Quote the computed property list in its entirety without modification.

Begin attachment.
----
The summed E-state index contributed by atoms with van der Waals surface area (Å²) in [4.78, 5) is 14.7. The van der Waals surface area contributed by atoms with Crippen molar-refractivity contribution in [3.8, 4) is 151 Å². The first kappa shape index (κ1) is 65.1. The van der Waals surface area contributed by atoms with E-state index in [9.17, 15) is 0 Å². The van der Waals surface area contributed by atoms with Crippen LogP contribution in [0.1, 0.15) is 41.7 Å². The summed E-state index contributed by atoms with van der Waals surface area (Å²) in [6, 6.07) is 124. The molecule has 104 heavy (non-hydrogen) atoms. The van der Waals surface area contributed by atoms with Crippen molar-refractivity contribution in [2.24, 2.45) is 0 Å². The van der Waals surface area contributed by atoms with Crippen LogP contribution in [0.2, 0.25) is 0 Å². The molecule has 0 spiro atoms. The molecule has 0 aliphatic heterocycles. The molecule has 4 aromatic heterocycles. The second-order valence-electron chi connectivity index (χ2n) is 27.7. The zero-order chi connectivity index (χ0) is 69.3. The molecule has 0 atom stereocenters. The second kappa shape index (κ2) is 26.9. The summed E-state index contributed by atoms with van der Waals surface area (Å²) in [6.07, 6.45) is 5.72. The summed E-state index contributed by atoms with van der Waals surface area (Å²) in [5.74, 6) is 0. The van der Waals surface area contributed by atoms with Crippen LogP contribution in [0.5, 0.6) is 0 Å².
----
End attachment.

The summed E-state index contributed by atoms with van der Waals surface area (Å²) in [4.78, 5) is 14.7. The van der Waals surface area contributed by atoms with Crippen molar-refractivity contribution in [3.8, 4) is 151 Å². The first kappa shape index (κ1) is 65.1. The van der Waals surface area contributed by atoms with E-state index in [9.17, 15) is 0 Å². The van der Waals surface area contributed by atoms with Crippen LogP contribution in [0.1, 0.15) is 41.7 Å². The summed E-state index contributed by atoms with van der Waals surface area (Å²) in [6, 6.07) is 124. The molecule has 104 heavy (non-hydrogen) atoms. The van der Waals surface area contributed by atoms with Crippen molar-refractivity contribution in [2.24, 2.45) is 0 Å². The van der Waals surface area contributed by atoms with Crippen LogP contribution in [0.2, 0.25) is 0 Å². The molecule has 0 spiro atoms. The molecule has 0 aliphatic heterocycles. The molecule has 4 aromatic heterocycles. The second-order valence-electron chi connectivity index (χ2n) is 27.7. The zero-order chi connectivity index (χ0) is 69.3. The molecule has 0 atom stereocenters. The second kappa shape index (κ2) is 26.9. The summed E-state index contributed by atoms with van der Waals surface area (Å²) in [6.07, 6.45) is 5.72. The summed E-state index contributed by atoms with van der Waals surface area (Å²) in [5.74, 6) is 0. The van der Waals surface area contributed by atoms with Crippen LogP contribution in [0.5, 0.6) is 0 Å².